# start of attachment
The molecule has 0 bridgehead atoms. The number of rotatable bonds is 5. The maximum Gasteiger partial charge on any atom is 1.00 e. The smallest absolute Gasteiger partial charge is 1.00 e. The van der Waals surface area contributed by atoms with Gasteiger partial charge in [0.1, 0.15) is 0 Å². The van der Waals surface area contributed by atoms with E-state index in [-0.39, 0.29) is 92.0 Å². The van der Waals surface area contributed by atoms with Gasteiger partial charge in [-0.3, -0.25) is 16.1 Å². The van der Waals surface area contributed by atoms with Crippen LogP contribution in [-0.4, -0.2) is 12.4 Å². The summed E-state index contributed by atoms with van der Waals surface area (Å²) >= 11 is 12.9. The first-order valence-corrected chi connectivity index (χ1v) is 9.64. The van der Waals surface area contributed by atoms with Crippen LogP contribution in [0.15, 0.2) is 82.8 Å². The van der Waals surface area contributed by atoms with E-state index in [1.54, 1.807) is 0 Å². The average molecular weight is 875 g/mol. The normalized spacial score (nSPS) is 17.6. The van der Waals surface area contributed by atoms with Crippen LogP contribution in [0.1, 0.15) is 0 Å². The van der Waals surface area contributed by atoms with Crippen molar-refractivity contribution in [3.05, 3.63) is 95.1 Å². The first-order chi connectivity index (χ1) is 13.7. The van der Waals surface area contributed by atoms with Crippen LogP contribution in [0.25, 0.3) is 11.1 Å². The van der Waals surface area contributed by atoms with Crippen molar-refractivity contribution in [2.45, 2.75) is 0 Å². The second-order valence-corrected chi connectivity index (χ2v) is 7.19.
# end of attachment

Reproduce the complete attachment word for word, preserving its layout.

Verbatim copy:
The molecule has 0 bridgehead atoms. The number of rotatable bonds is 5. The maximum Gasteiger partial charge on any atom is 1.00 e. The smallest absolute Gasteiger partial charge is 1.00 e. The van der Waals surface area contributed by atoms with Gasteiger partial charge in [0.1, 0.15) is 0 Å². The van der Waals surface area contributed by atoms with E-state index in [-0.39, 0.29) is 92.0 Å². The van der Waals surface area contributed by atoms with Gasteiger partial charge in [-0.3, -0.25) is 16.1 Å². The van der Waals surface area contributed by atoms with Crippen LogP contribution in [-0.4, -0.2) is 12.4 Å². The summed E-state index contributed by atoms with van der Waals surface area (Å²) >= 11 is 12.9. The first-order valence-corrected chi connectivity index (χ1v) is 9.64. The van der Waals surface area contributed by atoms with Crippen LogP contribution in [0.15, 0.2) is 82.8 Å². The van der Waals surface area contributed by atoms with E-state index in [1.54, 1.807) is 0 Å². The average molecular weight is 875 g/mol. The normalized spacial score (nSPS) is 17.6. The van der Waals surface area contributed by atoms with Crippen LogP contribution in [0.1, 0.15) is 0 Å². The van der Waals surface area contributed by atoms with Crippen molar-refractivity contribution in [3.05, 3.63) is 95.1 Å². The first-order chi connectivity index (χ1) is 13.7. The van der Waals surface area contributed by atoms with Crippen LogP contribution in [0.25, 0.3) is 11.1 Å². The van der Waals surface area contributed by atoms with Crippen molar-refractivity contribution in [2.45, 2.75) is 0 Å². The second-order valence-corrected chi connectivity index (χ2v) is 7.19.